The pope’s comments on Wednesday came as abortion has once again moved to center and center in politics in both the United States and Mexico.
This month, the nation’s most restrictive abortion law went into effect in Texas, as did the Biden administration Went to court to try to stop him. Mississippi’s abortion law is due to be adopted by the Supreme Court in a case anti-abortion activists hope will overturn Roe v. Wade’s 1973 abortion rights precedent and subsequent rulings.
Last week, Mexico’s Supreme Court ruled that Abortion without criminalization in the country.
Francis was not asked about, nor did he address, US or Mexican legal proceedings.
He spoke candidly about other issues, though, including the rise of anti-Semitism – it’s “resurrected, it’s fashionable, it’s an ugly, ugly thing” – and his brief Sunday meeting with Hungarian Prime Minister Viktor Orban, noting that the Hungarian leader’s policies Anti-immigration did not appear in their interaction.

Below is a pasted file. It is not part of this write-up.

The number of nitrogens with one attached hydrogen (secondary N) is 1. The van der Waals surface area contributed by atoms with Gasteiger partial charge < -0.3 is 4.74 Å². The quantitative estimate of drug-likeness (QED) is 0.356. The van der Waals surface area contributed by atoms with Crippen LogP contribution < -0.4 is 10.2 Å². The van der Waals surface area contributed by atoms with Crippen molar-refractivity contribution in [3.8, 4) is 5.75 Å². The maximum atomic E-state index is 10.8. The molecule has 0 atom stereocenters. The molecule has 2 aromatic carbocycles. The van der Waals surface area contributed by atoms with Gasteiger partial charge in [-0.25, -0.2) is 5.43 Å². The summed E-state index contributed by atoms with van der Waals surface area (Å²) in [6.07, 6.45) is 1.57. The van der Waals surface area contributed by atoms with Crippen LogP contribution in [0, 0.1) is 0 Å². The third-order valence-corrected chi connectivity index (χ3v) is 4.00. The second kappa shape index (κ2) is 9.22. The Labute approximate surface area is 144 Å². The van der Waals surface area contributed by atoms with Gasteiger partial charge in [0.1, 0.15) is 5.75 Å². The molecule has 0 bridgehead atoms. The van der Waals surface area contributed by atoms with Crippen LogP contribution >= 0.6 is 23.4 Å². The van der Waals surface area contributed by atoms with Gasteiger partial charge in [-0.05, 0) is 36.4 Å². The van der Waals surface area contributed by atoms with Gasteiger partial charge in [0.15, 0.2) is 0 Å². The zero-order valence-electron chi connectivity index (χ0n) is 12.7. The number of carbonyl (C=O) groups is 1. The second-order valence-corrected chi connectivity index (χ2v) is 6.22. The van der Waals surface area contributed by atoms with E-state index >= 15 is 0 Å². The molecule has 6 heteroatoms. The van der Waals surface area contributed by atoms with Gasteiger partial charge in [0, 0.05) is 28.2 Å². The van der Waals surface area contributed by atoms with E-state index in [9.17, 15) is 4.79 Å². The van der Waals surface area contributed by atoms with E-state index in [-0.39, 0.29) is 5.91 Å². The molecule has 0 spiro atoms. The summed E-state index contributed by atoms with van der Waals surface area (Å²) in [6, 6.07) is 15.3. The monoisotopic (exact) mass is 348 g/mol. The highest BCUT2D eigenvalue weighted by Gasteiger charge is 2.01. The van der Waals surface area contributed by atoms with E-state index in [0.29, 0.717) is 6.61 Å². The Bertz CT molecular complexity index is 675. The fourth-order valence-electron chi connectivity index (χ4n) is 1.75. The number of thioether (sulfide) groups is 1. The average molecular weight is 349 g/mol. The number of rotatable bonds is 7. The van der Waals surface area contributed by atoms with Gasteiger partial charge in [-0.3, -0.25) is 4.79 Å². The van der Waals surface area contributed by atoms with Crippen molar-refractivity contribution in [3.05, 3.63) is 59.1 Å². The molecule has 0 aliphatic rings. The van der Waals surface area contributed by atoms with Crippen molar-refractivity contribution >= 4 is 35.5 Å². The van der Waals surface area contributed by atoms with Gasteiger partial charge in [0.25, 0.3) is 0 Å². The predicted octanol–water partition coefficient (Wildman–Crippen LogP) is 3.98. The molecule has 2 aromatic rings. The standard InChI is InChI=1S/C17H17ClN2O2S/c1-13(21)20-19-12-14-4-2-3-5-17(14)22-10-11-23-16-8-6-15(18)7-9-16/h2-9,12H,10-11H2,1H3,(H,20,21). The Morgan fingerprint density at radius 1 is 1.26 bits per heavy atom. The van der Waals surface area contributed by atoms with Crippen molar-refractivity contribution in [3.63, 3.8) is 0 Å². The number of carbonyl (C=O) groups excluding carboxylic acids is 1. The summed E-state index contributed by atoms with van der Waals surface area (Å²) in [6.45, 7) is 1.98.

Asked about a European Parliament resolution this month calling on member states to recognize same-sex marriage in European countries where such marriages are possible, Francis reiterated that marriage was a sacrament and that there were civil laws that “help the situations of many”. People with different sexual orientations.”
The Pope, who has taken a remarkably tolerant attitude towards homosexuals compared to his predecessors, spoke of civil unions as a way to meet people’s needs. But he said that “marriage is a marriage” between “a man and a woman”. He said that people of different sexual orientations can participate in the life of the church, “but please, do not make the church deny its truth.”
Francis also reiterated his belief that coronavirus vaccines were crucial after being asked about the division of Christians in Slovakia over vaccination. He made explicit reference to American Cardinal Raymond Burke, who spread misinformation about the vaccine and then were treated for Covid-19 at the Mayo Clinic in Rochester, Minnesota.